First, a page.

Storylistening and the Covid-19 Pandemic

It’s Saturday, March 14th. I’ve been traveling for the past nine days, from Lisbon to San Diego by way of London and Los Angeles. At the moment I’m visiting a friend in Orange County, California. From the balcony I look out across the upscale community, an enclave of posh condos and apartments intermixed with office buildings built of glass, steel and stone. Patchy gray clouds drift above the rain soaked streets as the occasional BMW or Tesla zips by below. (This is quite different from my lifestyle in Portugal, but the world comes in many variations.)

Apartment Balcony View Orange County

It’s a peaceful day, and it’s obvious that folks live rather well in this part of the world. But the world has changed radically in recent days as Covid-19, Coronavirus as it’s commonly called, has been rewriting life for everyone, even those who are accustomed to the pleasurable stories that money can conveniently purchase. Write a check, problem solved, life is good.

But Covid-19 is something of an equalizer. If you spend time with someone who is infected with the virus, whether they have obvious symptoms or not, you may be the next in line for a trip to the hospital, or spending a few weeks under self-quarantine. You can’t bribe a virus, or hire a bodyguard to protect you. A virus just doesn’t care. Your behavior will write your story.

Woman Wearing Face Mask Coronavirus Covid-19

Photo by Anna Shvets from Pexels

With large gatherings now banned and the sports industry on hold, it’s no surprise that more people are turning to social media to stay connected with friends and family. It’s a time for personal storytelling, and an opportunity for heartfelt storylistening. A time for empathy and solidarity, for sharing and understanding.

And I’m seeing a lot of that, thankfully, as friends and strangers band together to weather the viral storm with offers of help for those who are under quarantine, or who are at risk and don’t want to venture out. But sadly there are voices out there claiming the situation is a hoax, or is being overblown, even as the infection rate soars and the deaths mount daily.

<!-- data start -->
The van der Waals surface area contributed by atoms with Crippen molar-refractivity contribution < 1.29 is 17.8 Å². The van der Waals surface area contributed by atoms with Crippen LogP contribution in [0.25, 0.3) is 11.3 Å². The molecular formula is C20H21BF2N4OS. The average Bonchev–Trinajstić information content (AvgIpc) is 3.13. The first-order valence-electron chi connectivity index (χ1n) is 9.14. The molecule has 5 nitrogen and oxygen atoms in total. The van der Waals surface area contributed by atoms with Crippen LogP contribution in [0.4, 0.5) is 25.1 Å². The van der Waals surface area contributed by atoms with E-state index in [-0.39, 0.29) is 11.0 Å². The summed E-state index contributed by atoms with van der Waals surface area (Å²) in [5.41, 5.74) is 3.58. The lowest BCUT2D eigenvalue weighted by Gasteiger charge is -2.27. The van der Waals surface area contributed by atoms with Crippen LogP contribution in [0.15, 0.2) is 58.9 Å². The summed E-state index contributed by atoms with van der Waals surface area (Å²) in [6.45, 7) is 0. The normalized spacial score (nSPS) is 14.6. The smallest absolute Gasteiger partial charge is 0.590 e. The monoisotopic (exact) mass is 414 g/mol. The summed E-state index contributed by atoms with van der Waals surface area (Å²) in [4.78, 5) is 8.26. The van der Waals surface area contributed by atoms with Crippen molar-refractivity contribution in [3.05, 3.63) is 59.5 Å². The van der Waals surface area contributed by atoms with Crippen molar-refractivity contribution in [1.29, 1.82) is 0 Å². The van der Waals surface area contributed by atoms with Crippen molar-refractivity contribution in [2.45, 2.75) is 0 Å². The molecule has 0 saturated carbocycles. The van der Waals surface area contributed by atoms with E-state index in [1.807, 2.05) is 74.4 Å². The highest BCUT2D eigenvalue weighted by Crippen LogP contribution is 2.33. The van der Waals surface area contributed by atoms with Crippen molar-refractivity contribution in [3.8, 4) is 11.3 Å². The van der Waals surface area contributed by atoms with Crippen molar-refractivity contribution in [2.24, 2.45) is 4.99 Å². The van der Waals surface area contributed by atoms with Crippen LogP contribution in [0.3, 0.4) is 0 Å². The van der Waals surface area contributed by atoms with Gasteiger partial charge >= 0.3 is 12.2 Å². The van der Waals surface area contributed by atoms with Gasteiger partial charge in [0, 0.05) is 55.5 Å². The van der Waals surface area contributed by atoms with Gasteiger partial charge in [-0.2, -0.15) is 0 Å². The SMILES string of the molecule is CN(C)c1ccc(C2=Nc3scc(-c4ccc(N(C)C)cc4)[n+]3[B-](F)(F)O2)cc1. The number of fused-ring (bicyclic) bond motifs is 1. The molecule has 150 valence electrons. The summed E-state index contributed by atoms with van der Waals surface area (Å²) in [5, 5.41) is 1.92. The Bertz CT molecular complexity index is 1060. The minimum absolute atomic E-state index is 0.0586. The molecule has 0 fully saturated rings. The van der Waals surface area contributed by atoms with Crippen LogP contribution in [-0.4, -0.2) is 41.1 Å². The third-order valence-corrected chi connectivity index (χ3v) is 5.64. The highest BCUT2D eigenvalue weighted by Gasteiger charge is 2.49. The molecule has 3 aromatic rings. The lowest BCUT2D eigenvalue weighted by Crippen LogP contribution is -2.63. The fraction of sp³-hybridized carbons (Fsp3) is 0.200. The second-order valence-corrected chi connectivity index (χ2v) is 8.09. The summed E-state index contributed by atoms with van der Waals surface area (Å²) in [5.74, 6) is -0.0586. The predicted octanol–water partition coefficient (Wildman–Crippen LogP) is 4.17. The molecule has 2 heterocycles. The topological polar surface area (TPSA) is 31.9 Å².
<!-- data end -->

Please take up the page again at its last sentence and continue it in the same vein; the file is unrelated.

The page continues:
That’s why it’s important during such times to continue our storytelling, so that others know what is actually happening. But just as important, we should spend more time storylistening. Listening to the stories of those who are affected, listening to the scientific and social experts (not the politicians) who understand the complexities of how this virus is spreading, how it’s impacting individuals, and how those effects ripple out through all societies.

Group Taking Selfie

Photo by Andrea Piacquadio from Pexels

By sharing stories we gain a better understanding of the issues that each of us is having to deal with, and by do so we become more empathetic toward others, especially those at great distance. It’s about the old adage of putting ourselves in someone else’s shoes, of thinking about what they must be going through, and how that situation would feel if it were us.

It’s also about recognizing that we will never know the whole story. That there are unknown elements in play that can further complicate the narrative. If we’re in dialogue, then we have an opportunity to ask clarifying questions, and I encourage you to do so, but if not, if you’re just reading, hearing or watching someone’s story, don’t jump to conclusions. Don’t assume.

Though we don’t know when, life will ultimately return to some sense of normalcy, and when it does, we can take more group hug selfies. Until then, be safe, and listen to the stories that manifest from these difficult times. It has the potential to change us, and thus, humanity.

Unraveling the Tangled Web of Slavery

One of the beautiful aspects of storytelling in the digital world involves the inclination of the story you’re reading (or watching) to magically lead you by the hand, so to speak, to another relevant and connected story, sort of like a squirrel scampering from one branch to the next.

In my case, this act of magic happens after I receive a Nieman Storyboard email newsletter. Case in point, within the December 27th edition Jacqui Banaszynski mentioned that she looks forward to magazine freelancer Barry Yeoman’s annual list of favorite longform stories.

The 2019 version is a diverse and thought-provoking list, with something for everyone, so do dive right in, there’s a special treat waiting for you there. One story Jacqui highlighted was “The Long Road Home” by Deborah Barfield Berry and Kelley Benham French of USA Today.

The 40 hour journey of Wanda Tucker from Virginia to Luanda, Angola also spans some 400 years, back to the days when Africans were taken from their homeland and forced to live in, what was at the time, the English colonies.